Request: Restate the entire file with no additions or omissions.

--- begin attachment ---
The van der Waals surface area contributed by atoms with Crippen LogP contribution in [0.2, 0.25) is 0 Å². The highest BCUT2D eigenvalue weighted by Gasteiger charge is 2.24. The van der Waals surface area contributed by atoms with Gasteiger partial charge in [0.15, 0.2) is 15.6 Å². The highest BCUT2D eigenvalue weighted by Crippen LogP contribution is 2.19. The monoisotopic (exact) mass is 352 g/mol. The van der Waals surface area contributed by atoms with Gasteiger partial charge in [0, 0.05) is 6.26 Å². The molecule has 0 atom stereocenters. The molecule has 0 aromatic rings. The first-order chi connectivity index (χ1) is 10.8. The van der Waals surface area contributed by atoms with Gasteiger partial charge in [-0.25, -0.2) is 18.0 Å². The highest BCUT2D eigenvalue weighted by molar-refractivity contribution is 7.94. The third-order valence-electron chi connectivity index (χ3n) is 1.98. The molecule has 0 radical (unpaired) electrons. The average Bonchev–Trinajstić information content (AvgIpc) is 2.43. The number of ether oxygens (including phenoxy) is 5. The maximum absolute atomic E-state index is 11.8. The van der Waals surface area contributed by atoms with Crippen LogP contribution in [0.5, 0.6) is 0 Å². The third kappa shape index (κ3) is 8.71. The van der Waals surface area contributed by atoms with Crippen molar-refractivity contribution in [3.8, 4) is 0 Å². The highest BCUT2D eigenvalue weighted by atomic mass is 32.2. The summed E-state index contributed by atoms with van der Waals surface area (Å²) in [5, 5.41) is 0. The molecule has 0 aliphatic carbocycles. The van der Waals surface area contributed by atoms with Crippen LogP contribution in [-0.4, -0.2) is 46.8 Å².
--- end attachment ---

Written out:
The van der Waals surface area contributed by atoms with Crippen LogP contribution in [0.2, 0.25) is 0 Å². The highest BCUT2D eigenvalue weighted by Gasteiger charge is 2.24. The van der Waals surface area contributed by atoms with Gasteiger partial charge in [0.15, 0.2) is 15.6 Å². The highest BCUT2D eigenvalue weighted by Crippen LogP contribution is 2.19. The monoisotopic (exact) mass is 352 g/mol. The van der Waals surface area contributed by atoms with Gasteiger partial charge in [0, 0.05) is 6.26 Å². The molecule has 0 atom stereocenters. The molecule has 0 aromatic rings. The first-order chi connectivity index (χ1) is 10.8. The van der Waals surface area contributed by atoms with Gasteiger partial charge in [-0.25, -0.2) is 18.0 Å². The highest BCUT2D eigenvalue weighted by molar-refractivity contribution is 7.94. The third-order valence-electron chi connectivity index (χ3n) is 1.98. The molecule has 0 radical (unpaired) electrons. The average Bonchev–Trinajstić information content (AvgIpc) is 2.43. The number of ether oxygens (including phenoxy) is 5. The maximum absolute atomic E-state index is 11.8. The van der Waals surface area contributed by atoms with Crippen LogP contribution in [0.5, 0.6) is 0 Å². The third kappa shape index (κ3) is 8.71. The van der Waals surface area contributed by atoms with Crippen molar-refractivity contribution in [3.8, 4) is 0 Å². The highest BCUT2D eigenvalue weighted by atomic mass is 32.2. The summed E-state index contributed by atoms with van der Waals surface area (Å²) in [5, 5.41) is 0. The molecule has 0 aliphatic carbocycles. The van der Waals surface area contributed by atoms with Crippen LogP contribution in [-0.4, -0.2) is 46.8 Å².